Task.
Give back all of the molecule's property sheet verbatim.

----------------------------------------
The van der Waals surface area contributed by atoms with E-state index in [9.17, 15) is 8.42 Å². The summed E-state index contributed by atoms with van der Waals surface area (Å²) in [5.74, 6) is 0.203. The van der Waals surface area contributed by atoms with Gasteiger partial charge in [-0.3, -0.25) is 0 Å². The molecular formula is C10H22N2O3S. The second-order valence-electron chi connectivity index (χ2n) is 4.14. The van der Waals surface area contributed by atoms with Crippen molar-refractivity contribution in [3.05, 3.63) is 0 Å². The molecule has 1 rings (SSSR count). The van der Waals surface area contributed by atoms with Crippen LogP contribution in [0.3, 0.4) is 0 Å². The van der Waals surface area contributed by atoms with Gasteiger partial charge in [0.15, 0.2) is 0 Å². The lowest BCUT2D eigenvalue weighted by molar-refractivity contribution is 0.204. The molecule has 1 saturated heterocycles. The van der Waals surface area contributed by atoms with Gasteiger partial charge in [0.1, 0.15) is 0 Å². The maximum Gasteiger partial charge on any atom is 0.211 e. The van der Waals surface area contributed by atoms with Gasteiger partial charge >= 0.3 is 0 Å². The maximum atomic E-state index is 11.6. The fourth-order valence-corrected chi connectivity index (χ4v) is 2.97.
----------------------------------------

The van der Waals surface area contributed by atoms with E-state index in [9.17, 15) is 8.42 Å². The summed E-state index contributed by atoms with van der Waals surface area (Å²) in [5.74, 6) is 0.203. The van der Waals surface area contributed by atoms with Gasteiger partial charge in [-0.3, -0.25) is 0 Å². The molecular formula is C10H22N2O3S. The second-order valence-electron chi connectivity index (χ2n) is 4.14. The van der Waals surface area contributed by atoms with Crippen molar-refractivity contribution in [3.05, 3.63) is 0 Å². The molecule has 1 rings (SSSR count). The van der Waals surface area contributed by atoms with Crippen LogP contribution in [0.3, 0.4) is 0 Å². The van der Waals surface area contributed by atoms with Gasteiger partial charge in [0.15, 0.2) is 0 Å². The lowest BCUT2D eigenvalue weighted by molar-refractivity contribution is 0.204. The molecule has 1 saturated heterocycles. The van der Waals surface area contributed by atoms with Gasteiger partial charge in [0.1, 0.15) is 0 Å². The maximum Gasteiger partial charge on any atom is 0.211 e. The van der Waals surface area contributed by atoms with Gasteiger partial charge >= 0.3 is 0 Å². The maximum atomic E-state index is 11.6. The fourth-order valence-corrected chi connectivity index (χ4v) is 2.97.